- - Wednesday, February 23, 2011


Protesters arrested outside Boehner’s office

Six followers of anti-abortion activist Randall Terry were arrested Wednesday outside the office of House Speaker John A. Boehner. The protesters were demanding that the Ohio Republican, himself a staunch opponent of abortion, not give in to the Senate on the issue of defunding Planned Parenthood.

Capitol Police took the six into custody on unlawful-assembly charges after they blocked a hallway outside Mr. Boehner’s private office. Congress is not in session this week, and Mr. Boehner was not in his office.

The Republican-led House last week, as part of a massive spending bill for the remainder of the current budget year, voted to strip federal funding for Planned Parenthood because of its abortion services. That provision likely faces strong resistance in the Senate, where majority Democrats are more supportive of abortion rights and back Planned Parenthood because of its family-planning services.


Four Swiss bankers charged in tax case

Four bankers with Zurich-based Credit Suisse Group were indicted Wednesday on conspiracy charges, accused of helping U.S. taxpayers hide as much as $3 billion in assets from the IRS.

Arrest warrants have been issued for all four, who are thought to be in Switzerland: Marco Parenti Adami, Emanuel Agostoni, Michele Bergantino and Roger Schaerer. All are Swiss citizens, except for Mr. Adami, who is Italian.

Prosecutors allege in the indictment that the conspiracy goes back as far as 1953. The indictment alleges that as of late 2008 Credit Suisse was maintaining thousands of secret accounts for U.S. customers with as much as $3 billion in assets.

The indictment itself does not specify the bank as Credit Suisse, but a law enforcement official with knowledge of the case confirmed the bank’s identity to the Associated Press. The official insisted on anonymity because he was not authorized to speak publicly on the case.

Public documents unconnected to the case also identify some of the bankers as Credit Suisse employees.

Credit Suisse itself is not charged in the indictment.


Ford F-150 pickups recalled over air bags

Under government pressure, Ford Motor Co. said Wednesday it will recall nearly 150,000 F-150 pickup trucks to fix air bags that could deploy without warning.

The recall covers trucks from the 2005-2006 model years in the U.S. and Canada for what the auto company calls a “relatively low risk” of the air bag deploying inadvertently.

The recall, however, is much smaller in scope than what the government had requested. The National Highway Traffic Safety Administration, citing 77 injuries, told the company in a November 2010 memo that the recall should cover 1.3 million F-150 trucks from the 2004-2006 model years.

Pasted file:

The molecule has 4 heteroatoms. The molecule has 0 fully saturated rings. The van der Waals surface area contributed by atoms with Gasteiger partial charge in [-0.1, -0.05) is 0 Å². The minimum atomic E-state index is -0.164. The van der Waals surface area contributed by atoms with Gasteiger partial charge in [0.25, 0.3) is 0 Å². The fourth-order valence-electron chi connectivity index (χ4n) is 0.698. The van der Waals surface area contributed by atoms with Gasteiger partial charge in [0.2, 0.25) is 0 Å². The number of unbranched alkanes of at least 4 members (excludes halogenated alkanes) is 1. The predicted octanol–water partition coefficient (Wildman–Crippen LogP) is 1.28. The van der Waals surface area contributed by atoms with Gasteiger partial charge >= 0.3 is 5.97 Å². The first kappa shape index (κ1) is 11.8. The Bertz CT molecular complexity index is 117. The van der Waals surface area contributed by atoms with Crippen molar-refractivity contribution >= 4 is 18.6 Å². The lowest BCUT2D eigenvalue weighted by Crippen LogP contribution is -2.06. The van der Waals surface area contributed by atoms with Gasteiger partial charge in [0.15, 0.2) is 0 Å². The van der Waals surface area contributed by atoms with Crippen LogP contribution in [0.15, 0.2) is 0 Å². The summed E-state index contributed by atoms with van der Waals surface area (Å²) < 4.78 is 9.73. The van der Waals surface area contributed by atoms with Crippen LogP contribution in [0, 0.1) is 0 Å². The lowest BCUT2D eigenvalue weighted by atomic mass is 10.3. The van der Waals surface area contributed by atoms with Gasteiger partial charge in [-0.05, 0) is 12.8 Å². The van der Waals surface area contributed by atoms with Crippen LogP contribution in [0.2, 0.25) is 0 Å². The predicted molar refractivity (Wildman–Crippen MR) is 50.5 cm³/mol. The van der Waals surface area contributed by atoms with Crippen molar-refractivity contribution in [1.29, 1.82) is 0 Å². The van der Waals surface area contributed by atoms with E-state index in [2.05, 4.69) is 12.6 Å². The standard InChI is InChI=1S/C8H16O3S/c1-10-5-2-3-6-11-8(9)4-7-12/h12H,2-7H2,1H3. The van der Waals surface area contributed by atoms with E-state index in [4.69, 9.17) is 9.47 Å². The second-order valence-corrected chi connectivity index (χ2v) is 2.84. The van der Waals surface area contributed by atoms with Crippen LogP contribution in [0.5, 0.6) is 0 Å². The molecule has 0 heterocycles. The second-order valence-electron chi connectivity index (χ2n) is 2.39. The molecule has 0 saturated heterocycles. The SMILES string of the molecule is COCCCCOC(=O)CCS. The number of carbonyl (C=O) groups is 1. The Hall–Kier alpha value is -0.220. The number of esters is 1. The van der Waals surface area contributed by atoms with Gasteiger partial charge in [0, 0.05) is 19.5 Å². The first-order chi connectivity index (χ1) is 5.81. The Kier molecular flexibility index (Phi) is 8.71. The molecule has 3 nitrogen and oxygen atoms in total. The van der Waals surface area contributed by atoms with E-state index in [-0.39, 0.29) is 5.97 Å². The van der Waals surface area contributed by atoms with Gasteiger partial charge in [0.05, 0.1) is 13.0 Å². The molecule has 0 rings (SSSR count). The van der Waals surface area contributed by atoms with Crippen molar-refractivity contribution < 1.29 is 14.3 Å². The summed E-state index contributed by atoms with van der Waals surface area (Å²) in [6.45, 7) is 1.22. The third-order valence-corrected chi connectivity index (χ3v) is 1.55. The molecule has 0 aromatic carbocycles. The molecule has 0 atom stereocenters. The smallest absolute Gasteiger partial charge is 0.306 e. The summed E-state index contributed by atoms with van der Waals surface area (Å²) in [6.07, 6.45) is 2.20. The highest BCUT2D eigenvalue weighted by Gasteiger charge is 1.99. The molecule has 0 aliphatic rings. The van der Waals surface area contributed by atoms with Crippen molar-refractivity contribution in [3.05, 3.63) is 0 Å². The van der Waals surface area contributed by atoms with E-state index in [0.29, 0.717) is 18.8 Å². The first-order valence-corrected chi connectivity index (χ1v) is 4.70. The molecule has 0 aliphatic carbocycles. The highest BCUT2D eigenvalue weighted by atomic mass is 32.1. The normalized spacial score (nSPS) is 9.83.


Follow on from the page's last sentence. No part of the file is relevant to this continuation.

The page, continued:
The F-150 is the flagship of Ford’s popular F-Series pickup trucks, the best-selling vehicle in America. The government expanded its investigation into the air-bag problems in January 2010.


Abramoff associate appeals sentence

Lobbyist Jack Abramoff’s former partner in crime is appealing his prison sentence because he thinks a Supreme Court ruling ought to cut his penalty.

Michael Scanlon was sentenced two weeks ago to serve 20 months in prison and pay $20 million in restitution for a scheme in which he and Abramoff defrauded Indian tribe clients. Abramoff persuaded the tribes that hired him for lobbying to pay inflated fees for Scanlon’s public relations services, and Scanlon secretly kicked back half the profits to Abramoff.

Scanlon had pleaded guilty in part to defrauding the tribal clients of their right to “honest services.” The Supreme Court weakened the honest- services law last June, but U.S. District Judge Ellen Segal Huvelle ruled that Scanlon could not change his plea to reflect the high court’s decision.


Christie says no to federal PAC

TRENTON | New Jersey Gov. Chris Christie says he has no plans to start a federal political action committee, further dispelling rumors that he plans to run for president in 2012.

Mr. Christie’s former law partner, Bill Palatucci, suggested in a recent interview with the Courier Post of Cherry Hill that he might consider starting a PAC because “it’s leaving money on the table by not having one.”

Mr. Christie is often asked about running for president, and starting a PAC could be seen as a first step for the Republican.

But Mr. Christie threw cold water on the idea Wednesday during an interview on NBC’s “Today” show.

He says he hasn’t started a PAC and has no plans to start one.


Troubled banks rise to 18-year high

The number of banks at risk of failing made up nearly 12 percent of all federally insured banks in the final three months of 2010, the highest level in 18 years.

The Federal Deposit Insurance Corp said Wednesday that the number of banks on its confidential “problem” list rose to 884 in the October-December quarter, up from 860 in the previous quarter. Those are banks rated by examiners as having very low capital cushions against risk.

Twenty-two banks have failed so far this year. And more banks are at risk, even as the FDIC reported the industry’s highest earnings as a group since the financial crisis hit three years ago.

Only a small fraction of the 7,657 federally insured banks — about 1.4 percent with assets of more than $10 billion — are driving the bulk of the earnings growth. They are the largest banks, including Bank of America Corp., Citigroup Inc., JPMorgan Chase & Co. and Wells Fargo & Co.

From wire dispatches and staff reports

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